I turned my head to see the whites of his eyes and tried to work up the energy for a victory cackle, but I didn’t have the puff. We shared a slo-mo moment of psychic understanding. I tried to knobble him with a lethal sweat slick – hey, he cheated at the roundabout – and then Running Man speeded up AGAIN.

Up ahead, the entrance to Springs 2 loomed; all I had to do was maintain my advantage until I reached it. I could feel Running Man’s breath blistering the back of my neck. As I swept around the bend to Springs 2, left knee scraping off the ground, I nearly wept with relief.

I would have given a victory salute, but I still need at least two hands on the bike or I end up in a pot plant. I turned around to stick my tongue out at him, and saw that Running Man had turned into Springs 2 as well!

I was getting to the point where I was going to have to run the bugger over, when I managed to shake him off with a feint left. Then I really did weep with relief.

It was at least another week before I could feel my legs again

Fitness plan – or more accurately fitness anarchy

Two weeks ago – when we were still relatively healthy – Husband and I drew up a fitness schedule. Actually, it was more a loose agreement to attend the gym three times a week: on Saturday, Monday and Wednesday.

We only made it to the gym once and the energy required to get Hsuband there was a workout in itself. It was as if the very mention of going exhausted him beyond measure:

“Husband. Husband! You still alive? Good. Ready to go to the gym?”

“The gym.”

“Yes. You going to get changed?”

“I’ll just take a little nap first.” (Falling asleep on the sofa.)

Later: “Come on, stop procrastinating. Go and get ready.”


He disappeared upstairs and five minutes later, upon hearing no movement or sound from above, I went up to find Husband prostrate across the bed:

“What are you doing?”

“Thought I’d rest a moment.”

“Well, STOPPIT! Come ON!”

I prod him into – well, action is too strong a noun. Or it could be a verb; I’m never quite sure.

When we got to the gym, Husband spent ten minutes give or take – more give, to be honest – half-heartedly trying to touch his toes, which was undoubtedly comical although I am still unconvinced of its efficacy. Then he mounted the treadmill and strolled nowhere for ten minutes; then managed a five minute spurt of jogging.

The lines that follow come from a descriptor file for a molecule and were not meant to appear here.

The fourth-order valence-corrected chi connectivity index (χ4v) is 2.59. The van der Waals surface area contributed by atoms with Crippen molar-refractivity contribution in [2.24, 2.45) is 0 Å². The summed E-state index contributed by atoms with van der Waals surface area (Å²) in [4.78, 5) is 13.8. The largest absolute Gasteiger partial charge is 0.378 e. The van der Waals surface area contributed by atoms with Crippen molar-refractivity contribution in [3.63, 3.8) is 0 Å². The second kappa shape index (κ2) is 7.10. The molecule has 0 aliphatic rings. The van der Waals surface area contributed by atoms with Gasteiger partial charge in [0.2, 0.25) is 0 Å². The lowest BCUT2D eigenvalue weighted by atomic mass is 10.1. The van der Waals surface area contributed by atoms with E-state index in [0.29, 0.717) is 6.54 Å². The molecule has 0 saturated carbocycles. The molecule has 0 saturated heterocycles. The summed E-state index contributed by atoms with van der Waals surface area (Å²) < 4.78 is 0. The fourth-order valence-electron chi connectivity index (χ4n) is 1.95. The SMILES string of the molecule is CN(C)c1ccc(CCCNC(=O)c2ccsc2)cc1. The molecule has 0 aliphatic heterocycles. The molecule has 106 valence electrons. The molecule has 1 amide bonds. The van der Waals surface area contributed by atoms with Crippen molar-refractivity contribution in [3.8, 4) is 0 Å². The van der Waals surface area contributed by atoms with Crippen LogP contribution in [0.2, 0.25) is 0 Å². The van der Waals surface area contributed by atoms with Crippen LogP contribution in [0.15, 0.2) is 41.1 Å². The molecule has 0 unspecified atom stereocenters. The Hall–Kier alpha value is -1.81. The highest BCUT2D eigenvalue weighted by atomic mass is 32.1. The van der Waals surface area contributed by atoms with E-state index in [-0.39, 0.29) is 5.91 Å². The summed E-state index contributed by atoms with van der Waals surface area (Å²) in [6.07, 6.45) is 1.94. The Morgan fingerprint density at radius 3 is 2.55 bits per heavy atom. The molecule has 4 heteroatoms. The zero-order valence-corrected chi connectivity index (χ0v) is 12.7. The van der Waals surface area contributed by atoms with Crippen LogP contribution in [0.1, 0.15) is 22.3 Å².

I was so engrossed in my workout that I ripped the handle off the cross trainer. Husband’s treadmill was never in danger of unwitting vandalism.

Then Husband materialised beside me like a hungry Undead and stood around kicking the cross trainer.

“So, how much longer d’you think you’ll be?”

“About fifteen to – huff! – twenty minutes?”

“That long?”


“Fifteen minutes, you said?”

He sat on the cycling machine next to me and fiddled around with the settings and his phone and his HRM. When he finally located the pedals, he found they were good foot rests.

Then he was back at the cross trainer.

“You done yet?”

“Oh for heaven’s sake, yes! Come on, let’s go.”

I tell you, I was in agony the day after.

Husband wasn’t

Accessorised with my own personal rainbow

My regular attendance at the gym has more to do with getting my hit of Melody TV than keeping fit. Over the last two months I realized that the same collection of music vids were on constant replay and I was starting to wonder whether Arabic stars ever released any new songs. I’d thought the glorious charm of Haifaa Wahby’s squirming bosoms would never wear off, but I have to admit even they were getting a bit droopy.

I am delighted to report that a fresh crop of Arabic songs is now doing the rounds. My current favourite has our heroine skipping through the forest, dressed for the elements in a red cape, girlie dress with flounces, pig tails, bobby socks and t-bar shoes. Here she comes swinging her basket, the veritable essence of innocence were it not for the vast chasm of cleavage exploding out her bodice. That, and the positively filthy way the girl has of looking at a camera.

All of a sudden she skips behind a tree and – argh! – it’s Mr Wolf or, more specifically, a man in a gorilla suit. And Mr Wolf is WEARING A CODPIECE. This immodest defense of Mr Wolf’s modesty is bright red and looks suspiciously like PVC. It is absolutely precious. The first time I saw it, I fell off the treadmill laughing.

There is something fundamentally and deeply disturbing about these videos. Are they more or less disturbing than Western music videos featuring malnourished prepubescent American girls waving their malnourished ribs around and straddling greased up dancers? Well, I’m not sure . . . but at least with Western videos the sexuality is out there quivering at the camera, rather than dressed up as innocent teenage entertainment. Mr Wolf in a shiny red codpiece – I ask you.

When I’m not high on Melody TV, I pass the time by people-watching between press ups. According to Shaw’s Theory #9, you can tell an awful lot about someone from the way they work out.